MALTA – One cannot spend much time on the tiny multi-island nation of Malta, without running smack dab into the Knights of the Order of St. John.
Not literally, of course, since their 268-year stay ended 200 years ago. But evidence of their existence is everywhere on Malta’s main island – also called Malta – as they went about transforming a limestone breadcrumb in the middle of the Mediterranean Sea into a prized jewel of mighty defenses and buildings of architectural splendor.
Valletta, Malta’s capital city, showcases an abundance of the Knight’s greatest buildings. On this day, however, I was on my way to the village of Naxxar in the center of the island to visit Palazzo Parisio.
Designed in 1773 by the Knight’s Grand Master Manoel de Vilhena, a popular ruler responsible for many of the island’s greatest buildings, its purpose was to serve as a country retreat from the city’s bustle for the aristocratic Parisio family headed by Sir Paolo Parisio. (The Parisio’s Valetta home, also called Palazzo Parisio, was where Napoleon chose to live after evicting the Knights.)
Sir Paolo enjoyed the magnificence of his country home until his death in 1841. Leaving no heirs, the property passed temporarily to the Jesuit community.
More than 50 years later, Giuseppe Scicluna, a wealthy merchant banker ennobled as a marquis by Pope Pius IX, purchased the property with the idea of turning it into a regal residence that would rival Europe’s most glorious. Effort and money was not to be spared. Of course, such a house should have gardens to match; the gardens I was on my way to see this September 2010 day.
On Malta, a network of colorful buses takes anyone anywhere they want to go for the euro equivalent of about 60 cents. I could not miss Palazzo Parisio, I was told, just look kitty-corner from the bus stop on Naxxar’s main square and there it will be.
But somehow I was missing it. Yes, there was the parish church grandiose as a cathedral, just as described, but where was the grandiose Palazzo?
“Right there,” the man whom I’d interrupted from his morning coffee at a sidewalk-table said pointing to the austere building directly in back of me that I’d eliminated as palazzo possible.
Behind heavy front doors, the entry hall introduced the over-the-top embellishments the Marquis had embroidered on Manoel de Vilhena’s already opulent design. A tour of the rooms could wait, for straight ahead, glimpsed through an arched doorway, were the magnificent walled gardens I’d come to see.
I entered a garden of classic, Italian, formal symmetry designed in a quadrant of fountain-centered lawns bordered by clipped, euonymus hedges. Terraced edges along the walls were brightened with cascades of bougainvillea, stands of oleander introduced Mediterranean color to the overall greenery.
On the left, the Orangerie, used by Sir Paolo to house oranges and lemons, today showcases ferns, lilies and hothouse plants. A stone maiden wades in the center of a stone grotto in a far corner, giving a glimpse of the intricate irrigation system installed during Marquis Giuseppe’s renovation of the Palazzo.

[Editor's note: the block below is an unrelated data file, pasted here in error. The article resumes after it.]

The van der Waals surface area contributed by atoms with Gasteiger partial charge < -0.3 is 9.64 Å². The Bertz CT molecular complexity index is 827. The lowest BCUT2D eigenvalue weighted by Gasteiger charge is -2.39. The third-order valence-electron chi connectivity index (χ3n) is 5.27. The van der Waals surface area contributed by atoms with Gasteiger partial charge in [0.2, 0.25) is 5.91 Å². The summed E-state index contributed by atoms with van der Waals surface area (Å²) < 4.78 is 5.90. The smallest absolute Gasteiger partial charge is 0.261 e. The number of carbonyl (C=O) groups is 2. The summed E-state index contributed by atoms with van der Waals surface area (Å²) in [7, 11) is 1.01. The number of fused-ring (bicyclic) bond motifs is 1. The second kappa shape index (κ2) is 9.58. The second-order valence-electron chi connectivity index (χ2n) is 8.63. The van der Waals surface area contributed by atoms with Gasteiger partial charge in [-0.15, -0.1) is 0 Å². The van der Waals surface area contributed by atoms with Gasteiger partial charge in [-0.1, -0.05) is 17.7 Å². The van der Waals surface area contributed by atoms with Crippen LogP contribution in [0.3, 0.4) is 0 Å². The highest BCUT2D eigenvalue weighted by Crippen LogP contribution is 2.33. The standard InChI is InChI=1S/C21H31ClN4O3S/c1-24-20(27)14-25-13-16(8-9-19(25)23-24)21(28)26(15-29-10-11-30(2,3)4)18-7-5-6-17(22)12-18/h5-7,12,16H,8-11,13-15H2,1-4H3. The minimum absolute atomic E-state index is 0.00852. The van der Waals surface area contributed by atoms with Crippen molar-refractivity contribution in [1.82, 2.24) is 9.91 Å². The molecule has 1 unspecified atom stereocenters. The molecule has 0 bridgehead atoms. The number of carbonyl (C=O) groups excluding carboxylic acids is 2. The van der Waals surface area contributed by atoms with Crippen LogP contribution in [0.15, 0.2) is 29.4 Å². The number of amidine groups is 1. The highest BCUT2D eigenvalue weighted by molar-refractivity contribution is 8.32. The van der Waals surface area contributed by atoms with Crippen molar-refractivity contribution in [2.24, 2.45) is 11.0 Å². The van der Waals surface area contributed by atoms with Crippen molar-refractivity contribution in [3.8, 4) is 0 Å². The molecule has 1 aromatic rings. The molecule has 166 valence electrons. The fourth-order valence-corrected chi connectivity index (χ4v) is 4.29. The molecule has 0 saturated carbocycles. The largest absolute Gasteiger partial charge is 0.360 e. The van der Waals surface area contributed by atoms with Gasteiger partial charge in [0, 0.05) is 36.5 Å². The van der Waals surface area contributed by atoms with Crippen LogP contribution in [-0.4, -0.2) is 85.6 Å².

Construction stone was quarried on site, creating an enormous excavated space that, tied to various wells in the area, was turned into a gigantic reservoir that extends sight unseen under the gardens.
An ornate wrought-iron gate led to the second garden. Again designed in quadrants, here bright borders of seasonal annuals – pansies, freesias, cinerarias on my visit – provided a sense of colorful informality.
A pond, fountain spouting in its middle, centered the quadrants. Pathways on either side invited meandering through a citrus grove and a botanical collection of unusual shrubs and trees, and past a circular garden planted with some 60 species of hybrid hibiscus erupting in a riot of colors.
Here the garden ends for visitors at a locked, wrought-iron gate. Peering through, one can look down a half-mile-long walkway flanked by olive trees, brought in by the Marquis as already ancient specimens, with its finale a belvedere from which, I was told, a view extends to the sea.
When the Marquis’ vision of creating a miniature Versailles was completed, eight years had passed. One year later, he died, leaving his four-year-old son, John, as his sole heir.
Palazzo Parisio is today owned by John’s two daughters and operated by his granddaughter, Christiane Ramsey Scicluna Pergola, who took on the preparation of opening Palazzo Parisio to the public.
Restoration, conservation and upkeep remain an ongoing responsbility for the family. Two restaurants, the informal Caffé Luna and Luna de Sera for fine dining, help pay the bills. Palazzo Parisio is open daily, 9 am – 6 pm. Admission to tour both the palace and the garden is adults, 9 euros; students 16 and over, 6 euros; children 4.50 euros; those under 5 years, free. To tour the gardens only, the fee is 6 euros,adults; 4.50 euros, children. Palazzo Parisio: 29 Victory Square, Naxxar NXR 1700, Malta. Telephone +356-2141-2461; Web www.palazzoparisio.com.